The informal theinformationsuperhighway book club reads Ted Chiang & # 39; s The Great Silence
We're reading this week A very short story, The Great Silence as we near the end of Ted Chiang & # 39; s exhalation collection. This story asks questions about how we connect with nature, how we think about innovation, and where new ideas come from.
We'll be finalizing the remaining two stories in the collection next week, and then it's time (unfortunately!) To switch books. I hope to announce the next book shortly at the book club.
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Read the great silence
This is a fairly short story with a simple message. The narrator is a parrot that speaks about mankind's search for artificial life elsewhere in the universe. The parrot watching these actions reflects why humanity spends so much time looking for intelligence elsewhere when it is intelligent itself and is right next to us. The devastating line that Chiang delivers comes to an end:
But parrots are more like humans than any alien species, and humans can watch us up close. You can look us in the eye. How do you expect to recognize an alien intelligence if you can only listen from a hundred light years away?
The author offers us some obvious points to think about in relation to environmental degradation and species extinction, and these are so obvious that I think any reader can somehow guess how the story relates to these issues.
So instead I want to link this discussion to a topic that theinformationsuperhighway readers care about, and that is the pursuit of science and innovation.
For me, Chiang not only criticizes our contempt for the animal species around us, but also an innovation community that is constantly striving for big and "brilliant" discoveries when so many small and local discoveries have to be made.
We're investing billions of dollars in satellites, telescopes, and radars to get a glimpse of a strange world somewhere in the galaxy. And yet there are deeply strange worlds all around us. It's not just parrots – the earth is full of species that are incredibly different from us in physiology, behavior and group dynamics. What if the species that is most alien to us across the galaxy is right under our noses?
Of course there would be big headlines to find even a single-celled organism on another planet (provided there was any way to discover such a life). But that's exactly the kind of narrow-minded, novelty-seeking behavior that Chiang points out here.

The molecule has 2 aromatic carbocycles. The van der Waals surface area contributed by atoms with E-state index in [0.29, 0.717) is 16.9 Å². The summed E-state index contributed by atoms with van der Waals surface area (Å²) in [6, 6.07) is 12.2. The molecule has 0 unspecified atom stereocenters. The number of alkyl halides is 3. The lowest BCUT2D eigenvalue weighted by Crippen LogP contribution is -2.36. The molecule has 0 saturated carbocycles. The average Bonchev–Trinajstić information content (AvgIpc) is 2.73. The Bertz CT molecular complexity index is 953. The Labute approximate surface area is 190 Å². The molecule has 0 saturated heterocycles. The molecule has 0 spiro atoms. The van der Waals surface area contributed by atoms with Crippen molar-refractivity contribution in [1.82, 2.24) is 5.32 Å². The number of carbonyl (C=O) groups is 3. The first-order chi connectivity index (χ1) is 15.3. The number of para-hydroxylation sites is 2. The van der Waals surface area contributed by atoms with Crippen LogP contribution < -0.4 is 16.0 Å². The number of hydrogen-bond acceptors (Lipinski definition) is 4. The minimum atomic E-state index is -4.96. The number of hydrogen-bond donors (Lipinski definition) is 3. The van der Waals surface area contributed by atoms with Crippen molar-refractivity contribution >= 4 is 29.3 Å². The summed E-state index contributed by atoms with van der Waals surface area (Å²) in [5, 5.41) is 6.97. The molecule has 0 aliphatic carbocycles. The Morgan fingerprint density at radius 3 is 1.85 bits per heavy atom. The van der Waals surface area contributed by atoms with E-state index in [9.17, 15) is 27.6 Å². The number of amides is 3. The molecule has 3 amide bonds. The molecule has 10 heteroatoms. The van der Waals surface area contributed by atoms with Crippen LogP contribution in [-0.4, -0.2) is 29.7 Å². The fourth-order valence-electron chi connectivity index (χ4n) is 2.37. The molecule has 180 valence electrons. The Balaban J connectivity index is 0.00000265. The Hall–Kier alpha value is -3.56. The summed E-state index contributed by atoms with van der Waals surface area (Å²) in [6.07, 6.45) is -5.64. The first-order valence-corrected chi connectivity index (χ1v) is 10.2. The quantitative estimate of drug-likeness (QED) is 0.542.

Still, innovation can be a strange animal. It's not difficult to look around the valley these days and be dismayed by how far a large part of the industry is. We create more “intelligent” products than ever before, but major social challenges and scientific boundaries remain completely uncovered. It is easier to raise funds to start an upgraded handbag company with a new brand and marketing strategy than to build an engineering team to advance quantum computing.
There are certainly many valid arguments for using our money for "more rewarding" jobs. However, fresh ideas that change the industry sometimes come from the strangest places, and even frivolous products occasionally lead to fundamental technological advances. Facebook as a social network may be a time sink for its users, but its enormous size also triggered all kinds of new data center infrastructure technologies that have been largely adopted by the rest of the technology industry. Solving a reckless problem became a means of solving a deeper problem.
In the end you have to look for answers. Don't overlook the obvious around us and don't get involved in the everyday challenges that may just be the source of innovation. Maybe it doesn't help us to find out the communication of the parrots. Or maybe exploring this area opens up completely new ideas for communication and understanding of the neural language patterns. We cannot know until we walk the path.
To put it aside before we conclude: Exhale is a collection of previously published short stories, but Chiang manages to work fairly closely into this piece in his arch symbol of breath and air:
It is no coincidence that "striving" means both hope and act of breathing.
When we speak, we use the breath in our lungs to give our thoughts a physical form. The sounds we make are our intentions and our life force at the same time.
It is a symbol that we saw most clearly in Exhalation (the short story itself, not the entire collection) that we talked about a few posts ago. It is a beautiful little motif and Chiang embeds it well to create a sensitive connection between humans and animals.
Some questions about Omphalos
For the next and penultimate short story Omphalos, here are some questions to think about as you read the story.
- What does belief mean? How does belief influence both our views of our place in the world and our approaches to science and the scientific method?
- Does existence and existentialism come from external symbols or internal rationales?
- How do religion and science mix? How did Chiang design this narrative to make it easier to answer this question?
- The story focuses on the dynamics of archeology and astronomy – why these two disciplines and not any other area of science?
- What is the ultimate message in history? Or is there more than one that can be read into the text?